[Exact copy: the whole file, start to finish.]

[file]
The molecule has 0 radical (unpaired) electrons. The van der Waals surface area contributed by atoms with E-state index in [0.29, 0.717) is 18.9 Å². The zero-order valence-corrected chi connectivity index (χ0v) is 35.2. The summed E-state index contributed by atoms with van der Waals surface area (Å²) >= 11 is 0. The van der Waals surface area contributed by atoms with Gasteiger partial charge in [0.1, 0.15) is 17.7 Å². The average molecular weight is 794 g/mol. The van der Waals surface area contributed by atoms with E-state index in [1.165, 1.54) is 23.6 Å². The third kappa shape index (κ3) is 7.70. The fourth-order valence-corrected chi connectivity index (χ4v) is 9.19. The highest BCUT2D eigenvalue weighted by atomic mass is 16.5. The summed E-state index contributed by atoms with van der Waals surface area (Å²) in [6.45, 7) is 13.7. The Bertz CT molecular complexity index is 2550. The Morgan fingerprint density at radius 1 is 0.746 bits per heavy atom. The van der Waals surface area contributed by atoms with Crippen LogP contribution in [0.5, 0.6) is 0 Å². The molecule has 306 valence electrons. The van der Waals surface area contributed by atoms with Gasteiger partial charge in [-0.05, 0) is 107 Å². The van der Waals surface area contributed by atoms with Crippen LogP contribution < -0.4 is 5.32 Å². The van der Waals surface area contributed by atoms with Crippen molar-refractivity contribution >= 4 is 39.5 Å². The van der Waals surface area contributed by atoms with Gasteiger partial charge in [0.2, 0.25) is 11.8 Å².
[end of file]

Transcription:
The molecule has 0 radical (unpaired) electrons. The van der Waals surface area contributed by atoms with E-state index in [0.29, 0.717) is 18.9 Å². The zero-order valence-corrected chi connectivity index (χ0v) is 35.2. The summed E-state index contributed by atoms with van der Waals surface area (Å²) >= 11 is 0. The van der Waals surface area contributed by atoms with Gasteiger partial charge in [0.1, 0.15) is 17.7 Å². The average molecular weight is 794 g/mol. The van der Waals surface area contributed by atoms with E-state index in [1.165, 1.54) is 23.6 Å². The third kappa shape index (κ3) is 7.70. The fourth-order valence-corrected chi connectivity index (χ4v) is 9.19. The highest BCUT2D eigenvalue weighted by atomic mass is 16.5. The summed E-state index contributed by atoms with van der Waals surface area (Å²) in [6.45, 7) is 13.7. The Bertz CT molecular complexity index is 2550. The Morgan fingerprint density at radius 1 is 0.746 bits per heavy atom. The van der Waals surface area contributed by atoms with Crippen LogP contribution in [0.5, 0.6) is 0 Å². The molecule has 306 valence electrons. The van der Waals surface area contributed by atoms with Gasteiger partial charge in [-0.05, 0) is 107 Å². The van der Waals surface area contributed by atoms with Crippen LogP contribution < -0.4 is 5.32 Å². The van der Waals surface area contributed by atoms with Crippen molar-refractivity contribution >= 4 is 39.5 Å². The van der Waals surface area contributed by atoms with Gasteiger partial charge in [0.2, 0.25) is 11.8 Å².